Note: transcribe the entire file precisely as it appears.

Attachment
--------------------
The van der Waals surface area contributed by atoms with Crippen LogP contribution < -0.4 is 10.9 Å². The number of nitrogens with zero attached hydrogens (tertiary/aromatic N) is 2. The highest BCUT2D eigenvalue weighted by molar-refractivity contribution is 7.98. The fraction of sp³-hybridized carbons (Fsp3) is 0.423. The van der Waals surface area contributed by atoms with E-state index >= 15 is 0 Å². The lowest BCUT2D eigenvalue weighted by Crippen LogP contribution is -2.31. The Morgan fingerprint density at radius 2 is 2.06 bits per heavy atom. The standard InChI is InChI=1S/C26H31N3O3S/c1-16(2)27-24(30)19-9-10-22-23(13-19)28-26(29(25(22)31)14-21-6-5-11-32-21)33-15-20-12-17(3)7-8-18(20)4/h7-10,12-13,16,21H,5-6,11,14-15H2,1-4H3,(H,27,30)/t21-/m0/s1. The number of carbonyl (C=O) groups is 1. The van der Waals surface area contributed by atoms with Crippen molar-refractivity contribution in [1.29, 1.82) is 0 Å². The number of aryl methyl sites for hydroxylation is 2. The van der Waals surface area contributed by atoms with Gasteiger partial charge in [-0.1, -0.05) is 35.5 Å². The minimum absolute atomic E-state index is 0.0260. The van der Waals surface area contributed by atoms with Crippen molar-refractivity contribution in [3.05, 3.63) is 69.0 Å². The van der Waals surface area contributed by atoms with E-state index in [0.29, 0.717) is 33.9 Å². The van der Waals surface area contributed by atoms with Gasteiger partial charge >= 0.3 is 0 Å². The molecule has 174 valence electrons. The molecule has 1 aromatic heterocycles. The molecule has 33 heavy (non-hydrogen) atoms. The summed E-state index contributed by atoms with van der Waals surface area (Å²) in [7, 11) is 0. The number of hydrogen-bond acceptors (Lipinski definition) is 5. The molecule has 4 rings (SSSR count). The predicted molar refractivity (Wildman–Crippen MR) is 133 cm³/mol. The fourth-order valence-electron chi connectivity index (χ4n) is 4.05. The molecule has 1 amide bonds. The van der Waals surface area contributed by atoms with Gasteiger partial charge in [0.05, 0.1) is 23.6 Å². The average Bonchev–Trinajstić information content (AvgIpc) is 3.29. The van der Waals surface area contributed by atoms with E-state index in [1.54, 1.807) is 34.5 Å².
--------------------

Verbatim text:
The van der Waals surface area contributed by atoms with Crippen LogP contribution < -0.4 is 10.9 Å². The number of nitrogens with zero attached hydrogens (tertiary/aromatic N) is 2. The highest BCUT2D eigenvalue weighted by molar-refractivity contribution is 7.98. The fraction of sp³-hybridized carbons (Fsp3) is 0.423. The van der Waals surface area contributed by atoms with E-state index >= 15 is 0 Å². The lowest BCUT2D eigenvalue weighted by Crippen LogP contribution is -2.31. The Morgan fingerprint density at radius 2 is 2.06 bits per heavy atom. The standard InChI is InChI=1S/C26H31N3O3S/c1-16(2)27-24(30)19-9-10-22-23(13-19)28-26(29(25(22)31)14-21-6-5-11-32-21)33-15-20-12-17(3)7-8-18(20)4/h7-10,12-13,16,21H,5-6,11,14-15H2,1-4H3,(H,27,30)/t21-/m0/s1. The number of carbonyl (C=O) groups is 1. The van der Waals surface area contributed by atoms with Crippen molar-refractivity contribution in [1.29, 1.82) is 0 Å². The number of aryl methyl sites for hydroxylation is 2. The van der Waals surface area contributed by atoms with Gasteiger partial charge in [-0.1, -0.05) is 35.5 Å². The minimum absolute atomic E-state index is 0.0260. The van der Waals surface area contributed by atoms with Crippen molar-refractivity contribution in [3.05, 3.63) is 69.0 Å². The van der Waals surface area contributed by atoms with E-state index in [0.29, 0.717) is 33.9 Å². The van der Waals surface area contributed by atoms with Gasteiger partial charge >= 0.3 is 0 Å². The molecule has 174 valence electrons. The molecule has 1 aromatic heterocycles. The molecule has 33 heavy (non-hydrogen) atoms. The summed E-state index contributed by atoms with van der Waals surface area (Å²) in [7, 11) is 0. The number of hydrogen-bond acceptors (Lipinski definition) is 5. The molecule has 4 rings (SSSR count). The predicted molar refractivity (Wildman–Crippen MR) is 133 cm³/mol. The fourth-order valence-electron chi connectivity index (χ4n) is 4.05. The molecule has 1 amide bonds. The van der Waals surface area contributed by atoms with Gasteiger partial charge in [0.05, 0.1) is 23.6 Å². The average Bonchev–Trinajstić information content (AvgIpc) is 3.29. The van der Waals surface area contributed by atoms with E-state index in [1.54, 1.807) is 34.5 Å².